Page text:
Welcome to Audiofemme’s record review column, Musique Boutique, written by music journo vet Gillian G. Gaar. The last Monday of each month, Musique Boutique offers a cross-section of noteworthy reissues and new releases guaranteed to perk up your ears.
Four years after their great debut album, Sistahs, Big Joanie is back with a new release (Back Home) on a new label (Kill Rock Stars). The London-based power trio (Stephanie Phillips, guitar; Estella Adeyeri, bass; Chardine Taylor-Stone, drums) kick off the album with the dreamy richness of “Cactus Tree,” described as a gothic folk tale, set to a roiling rush of sound and an incantatory drum beat. “Happier Still” is a churning alt-rocker (the band cites Nirvana as one of their influences) about hanging onto your sanity by pushing through the darkness to the light. “Taut” has the relentlessness of a metronome in its dissection of a relationship, as the guitars lay down a decisive beat.
A song like “In My Arms” explores the push-pull of wanting to be close to someone you’d like to push away at the same time. There are actually two versions of the song: one skips along like a pop tune; the other, a reprise that features declamatory drum beats straight out of the Ronettes’ “Be My Baby,” with a slower, more sultry delivery that makes the song a different kind of cool. This is a group looking to make waves in more ways than one; as Taylor-Stone told NPR, “We started this band because we wanted to be in a band where we can just be Black girls who are weirdos, and now we can… it’s about creating new norms for people, and we’re really proud to have created those spaces.” And in case you’re wondering, the group is named after Phillips’ mother.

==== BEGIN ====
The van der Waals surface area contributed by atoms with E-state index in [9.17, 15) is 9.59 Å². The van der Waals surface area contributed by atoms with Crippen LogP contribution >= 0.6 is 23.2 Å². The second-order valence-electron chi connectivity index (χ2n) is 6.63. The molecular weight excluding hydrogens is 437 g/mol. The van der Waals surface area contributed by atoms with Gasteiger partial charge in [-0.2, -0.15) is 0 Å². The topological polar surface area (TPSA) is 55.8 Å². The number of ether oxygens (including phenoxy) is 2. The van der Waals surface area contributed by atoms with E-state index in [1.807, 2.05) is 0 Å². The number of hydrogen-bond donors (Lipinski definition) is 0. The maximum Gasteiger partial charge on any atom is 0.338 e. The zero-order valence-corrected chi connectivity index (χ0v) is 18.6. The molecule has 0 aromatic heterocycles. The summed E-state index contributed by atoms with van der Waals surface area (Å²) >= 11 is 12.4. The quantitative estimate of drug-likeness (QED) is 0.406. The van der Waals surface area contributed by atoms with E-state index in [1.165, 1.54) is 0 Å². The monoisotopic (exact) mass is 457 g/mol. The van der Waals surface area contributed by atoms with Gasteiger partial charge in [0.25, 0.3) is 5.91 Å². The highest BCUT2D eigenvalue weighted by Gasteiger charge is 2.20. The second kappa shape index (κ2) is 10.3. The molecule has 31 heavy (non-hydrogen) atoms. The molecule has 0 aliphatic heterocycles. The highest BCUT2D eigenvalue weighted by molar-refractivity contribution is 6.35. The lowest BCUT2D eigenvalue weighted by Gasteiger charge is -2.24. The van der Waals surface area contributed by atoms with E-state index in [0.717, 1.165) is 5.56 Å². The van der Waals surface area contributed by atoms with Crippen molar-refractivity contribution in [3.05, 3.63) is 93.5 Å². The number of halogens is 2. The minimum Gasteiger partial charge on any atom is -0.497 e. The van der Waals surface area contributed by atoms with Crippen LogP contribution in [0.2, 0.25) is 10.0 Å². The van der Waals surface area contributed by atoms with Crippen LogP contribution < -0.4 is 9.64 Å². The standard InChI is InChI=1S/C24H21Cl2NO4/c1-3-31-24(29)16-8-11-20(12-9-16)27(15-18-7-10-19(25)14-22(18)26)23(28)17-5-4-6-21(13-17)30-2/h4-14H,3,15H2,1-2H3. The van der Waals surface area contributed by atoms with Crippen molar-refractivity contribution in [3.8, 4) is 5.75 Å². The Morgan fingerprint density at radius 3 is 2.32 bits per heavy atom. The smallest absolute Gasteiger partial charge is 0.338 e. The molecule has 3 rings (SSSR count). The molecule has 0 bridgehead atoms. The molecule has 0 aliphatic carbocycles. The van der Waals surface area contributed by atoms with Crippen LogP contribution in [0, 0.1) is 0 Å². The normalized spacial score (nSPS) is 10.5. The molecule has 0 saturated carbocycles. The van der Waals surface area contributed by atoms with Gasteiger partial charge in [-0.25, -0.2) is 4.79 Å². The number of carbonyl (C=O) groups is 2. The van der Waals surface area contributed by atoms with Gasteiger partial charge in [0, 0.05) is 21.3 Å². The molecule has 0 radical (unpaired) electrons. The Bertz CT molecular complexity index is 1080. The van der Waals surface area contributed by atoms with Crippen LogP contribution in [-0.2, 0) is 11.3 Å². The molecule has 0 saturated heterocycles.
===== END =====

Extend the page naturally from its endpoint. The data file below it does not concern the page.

Eszter Balint was introduced to American audiences via Jim Jarmusch’s 1984 art house classic Stranger Than Paradise. She calls her latest album, I Hate Memory! (Red Herring Records) “an impressionistic travelogue,” that charts her early years, when she left communist Hungary for New York City in 1977, along with her parents. The city proved to be fertile ground for a family that ran an avant-garde group, Squat Theatre, and Balint’s home was transformed into a theater space and music venue, where the likes of Nico, Sun Ra, and the Lounge Lizards passed through. Balint ended up making her recording debut playing violin on “Beat Bop,” the classic hip hop track by Rammellzee + K-Rob, produced by visual artist Jean-Michel Basquiat.
Balint collaborated on I Hate Memory! (which has also been staged in New York), with Stew (Mark Lemar Stewart), the musician and playwright who headed up the band Stew & the Negro Problem. You can trace the storyline from the song titles (“Before America,” “The First Day,” “Campfire at the Chelsea”), and the music ebbs and flows with the pulse of the city’s streets. “Art Bodega Nation” has a nervy energy (“You want to make it in America? You don’t advertise, you don’t eat!”), “After the Party” is the piano-based chill down, “Second Avenue” is a laid-back distillation of the sights and smells of the neighborhood. Overall, a beguiling trip down memory lane.
There’s a deceptiveness to You’re Still Here (The Long Road Society/Speakeasy Studios SF) by Dawn Riding (the name that singer/songwriter Sarah Rose Janko uses for this particular musical project). The opening track, “9 Lives,” starts out quietly, almost dreamily, yet if you listen to the lyrics, Riding’s calm vocal details a somber tale of a self-destructive relationship. “That was one of my nine lives; he nearly took me out,” she sings matter-of-factly, before moving on to the devastating coda: “But I moved on down the line/And now it’s just a thing I sing about.”
Similarly, “Beautiful and Dangerous,” set to delicate acoustic music, is a portrait of an enigmatic woman who’s “pretty as the lightning in the Midwest, cracks the sky in two,” an ethereal presence filling the narrator jointly with awe and trepidation. “Hold On” crackles with ominous undertones, Janko’s distorted vocals adding another spooky element as a nighttime ramble takes a surreal turn; are you holding on to be rescued, or to be pulled under? “Change in Tide” is an elegy for a departed friend, with a trumpet line rising to send off a final farewell. “Luck Run Out” expresses yearning for escape. There’s a darkness to this music, and an underlying chill. But the empathy of Janko’s voice adds a welcome dose of warmth.